If you’re struggling to keep up with your bills and loans, you have options. Depending on your loan, your lender may have a financial hardship plan available to make your payments more manageable. Every lender and product is a little bit different. At first glance, it may seem confusing, but don’t let that stop you from reaching out for help. Below we break down loan forbearance, a popular loan accommodation option, so you can feel more prepared when you talk to your lender.
What is forbearance?
Forbearance is a type of financial accommodation that may be offered by a lender. It often describes a temporary change in payment terms for your account. This change can be negotiated with your lender and may include suspended or reduced payments.
Lenders may offer payment alternatives to financially strapped customers on student loans, mortgages, car loans, credit cards and personal loans, among others.
Forbearance vs. deferment
Lenders may use the terms forbearance and deferment interchangeably. Whatever terms they use for their financial assistance programs, you want to make sure you clearly understand how your loan will change, how it will be reported to credit reporting agencies and what your repayment options are when the assistance period ends.
The type of assistance offered will depend on your type of loan, your lender and your financial situation. Federal student loans, for instance, offer both deferment and forbearance options with specifically defined terms. Auto loans can have a variety of repayment options, which can include temporary payment pauses, skipped payments and due date changes. The Consumer Financial Protection Bureau provides tips on how to work with your lender to avoid falling behind on your auto loan.
Mortgage lenders may offer forbearance plans that allow you to pause payments. They might also offer mortgage loan modifications as a form of assistance. Modifications change the terms of your loan by adjusting the interest rate, the length of your loan or a combination of both, which can result in lowering the monthly payments.
How can I get loan forbearance?
You don’t have to wait for your lender to contact you to enroll in a financial accommodation plan. Contact companies you have accounts with as soon as you can. It’s best to contact your lender before you miss a payment. Your payment history is one of the most influential credit score factors, so try to get ahead of a potential missed payment and work out a plan with your lender ahead of time. Even if you’ve already missed one, you could still benefit from reaching out before you miss any more.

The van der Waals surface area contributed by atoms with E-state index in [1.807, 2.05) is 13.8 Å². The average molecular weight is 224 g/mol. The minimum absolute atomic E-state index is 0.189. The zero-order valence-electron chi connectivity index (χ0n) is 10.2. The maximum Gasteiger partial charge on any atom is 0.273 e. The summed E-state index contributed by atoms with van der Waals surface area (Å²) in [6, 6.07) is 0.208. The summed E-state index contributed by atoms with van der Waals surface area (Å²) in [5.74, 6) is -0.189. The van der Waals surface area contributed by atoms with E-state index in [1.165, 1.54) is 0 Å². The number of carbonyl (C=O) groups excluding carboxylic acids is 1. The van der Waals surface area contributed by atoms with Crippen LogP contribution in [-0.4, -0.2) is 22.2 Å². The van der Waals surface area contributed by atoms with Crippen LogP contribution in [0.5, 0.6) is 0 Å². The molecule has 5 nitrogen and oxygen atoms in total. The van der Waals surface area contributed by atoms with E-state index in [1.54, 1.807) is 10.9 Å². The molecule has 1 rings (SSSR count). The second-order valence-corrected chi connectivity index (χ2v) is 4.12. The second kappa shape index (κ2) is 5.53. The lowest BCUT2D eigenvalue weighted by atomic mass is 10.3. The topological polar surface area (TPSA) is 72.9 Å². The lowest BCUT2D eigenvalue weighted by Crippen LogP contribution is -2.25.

Every lender is different, and each likely has their own terms and eligibility for their financial hardship programs. You may be required to provide proof of hardship such as recent bank statements or medical bills. If you’re worried about how you’ll repay missed or partial payments, don’t let that stop you from talking to your lender about options. Explain your financial situation and get clear descriptions of the accommodation terms. This can help you agree to a manageable plan for your situation.
How financial hardship accommodations may appear on your credit report
It’s up to each lender to decide how they will report financial hardship accommodation plans to the credit reporting agencies. If you’re eligible for forbearance, your lender or creditor may report your account as active, but with a new, agreed-upon payment due. This could be $0. If that is the case, your current balance will show in the “Balance” field. However, the “Terms” field would state there is no payment currently due.
Below are a few other common ways financial hardship plans may appear on your credit report: